sent out from New- York on commission, from which im-
mense deductions had to be made in order to anything like
a true estimate of their value. Indeed the agents estimated
the real capital of the establishment at only $130,002 02,

' a



we suppose, of course, exclusive of its debt. The commis-
sion system of business gave rise to a vast amount of credit
to a multitude of persons throughout the land ; and had it
continued, this credit must have gone on increasing from
year to year. No skill or industry could, under these cir-
cumstances, have paid the debts of the institution and kept
up its capital. The inevitable alternative must have been,
either the curtailment of the business or the destruction of
the Concern. Dr. Emory proposed the bold, but necessary
measure of an entire revolution in the mode of doing busi-
ness, and suggested to his colleague the abolition of the
commission system, and the adoption of one founded on the
principle of actual sales for cash or its equivalent. In the
language of Bishop Waugh, "The two great objects which
Dr. Emory aimed to accomplish were, first, the extinguish-
ment of the debts due from the Concern, and second, the
actual sale of the stock on hand, and especially that part
of it which was daily depreciating, because of the injuries
which were constantly being sustained by it, in the scat-
tered and exposed state in which most of it was found.
The ability, skill, diligence, and perseverance which he
displayed in the measures devised by him for the accom-
plishment of these objects, have seldom been equalled, and
perhaps never surpassed by the most practised business
man. His success was complete. Before the meeting of
the General Conference he had cancelled all the obligations
of the institution which had been so opportunely intrusted
to his supervision. He had greatly enlarged the annual
dividends to an increased number of Conferences. He had
purchased several lots of ground for a more enlarged and
eligible location of the establishment, and had erected a
large four-story brick building as a part of the improve-


ments intended to be put on them, for the whole of which
he had paid. It was his high honour, and also his enviable
satisfaction, to report to the General Conference, for the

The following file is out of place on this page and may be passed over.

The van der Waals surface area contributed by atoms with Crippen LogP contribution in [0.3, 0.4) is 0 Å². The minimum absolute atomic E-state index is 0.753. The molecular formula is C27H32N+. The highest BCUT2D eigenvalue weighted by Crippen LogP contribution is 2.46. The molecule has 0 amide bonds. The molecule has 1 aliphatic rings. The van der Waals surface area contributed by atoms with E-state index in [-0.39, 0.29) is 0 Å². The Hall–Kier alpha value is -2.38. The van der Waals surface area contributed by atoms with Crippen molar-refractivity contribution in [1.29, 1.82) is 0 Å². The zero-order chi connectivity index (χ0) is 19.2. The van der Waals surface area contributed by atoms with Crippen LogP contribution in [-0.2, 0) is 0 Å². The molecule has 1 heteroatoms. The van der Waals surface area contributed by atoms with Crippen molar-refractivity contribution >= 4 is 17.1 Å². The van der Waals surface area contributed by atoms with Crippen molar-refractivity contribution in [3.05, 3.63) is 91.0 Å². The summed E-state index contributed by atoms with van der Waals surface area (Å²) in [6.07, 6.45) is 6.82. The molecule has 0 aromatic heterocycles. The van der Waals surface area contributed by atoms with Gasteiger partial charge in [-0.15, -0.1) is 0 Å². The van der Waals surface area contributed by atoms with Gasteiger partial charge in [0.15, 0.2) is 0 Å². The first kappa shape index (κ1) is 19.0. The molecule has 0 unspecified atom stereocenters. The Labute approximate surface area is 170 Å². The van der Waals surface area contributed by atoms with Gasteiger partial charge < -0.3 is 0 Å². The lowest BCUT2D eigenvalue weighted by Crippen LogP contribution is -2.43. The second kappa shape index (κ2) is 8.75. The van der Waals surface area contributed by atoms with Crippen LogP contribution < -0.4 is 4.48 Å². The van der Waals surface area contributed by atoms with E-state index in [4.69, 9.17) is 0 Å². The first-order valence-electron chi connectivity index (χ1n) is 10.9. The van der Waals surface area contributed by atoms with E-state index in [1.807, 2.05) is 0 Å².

first time, that its Book Concern was no longer in debt."

Such were the immediate results of Dr. Emory's agency.
We have one word more to say of it. The energy, effi-
ciency, and method which he infused into all the opera-
tions of the Concern remain to this day. He has left his
mark upon it. His admirable plans had only to be carried
out to place the establishment beyond the reach of ordinary
contingencies. His able successors have done their work in
his spirit, and developed the resources of the institution to
an extent formerly unhoped for ; so that it has stood the
ordeal of an immense loss by fire, and of a long period of
commercial distress, without even shaking ; and to-day it
is, to the best of our knowledge, the second, if not the
greatest, book-making and book-selling establishment in

During these years of public labour, Mr. Emory's char-
acter was constantly assuming more and more command-
ing proportions to the eye of the Church, and it was the
opinion of many that he was destined to be her leading
spirit. At the General Conference of 1832 he was elected
bishop. His career in the episcopacy was brief, but bril-
liant. The appointment was hailed with joy throughout
the connexion. Great expectations were indulged; and
we believe that in the three episcopal tours which he was
allowed to make, they were entirely satisfied. His powers
as a presiding officer were tried on the last night of the
General Conference of 1832, when he occupied the chair,
and gained the admiration of the delegates as well as of
the immense concourse of spectators, by the dignity and


firmness with which he discharged its duties. Dignity,
indeed, was part of his nature, and it could not forsake
him. " I hurry nothing, but endeavour to keep strict order,
and every man close to business," was a statement, by him-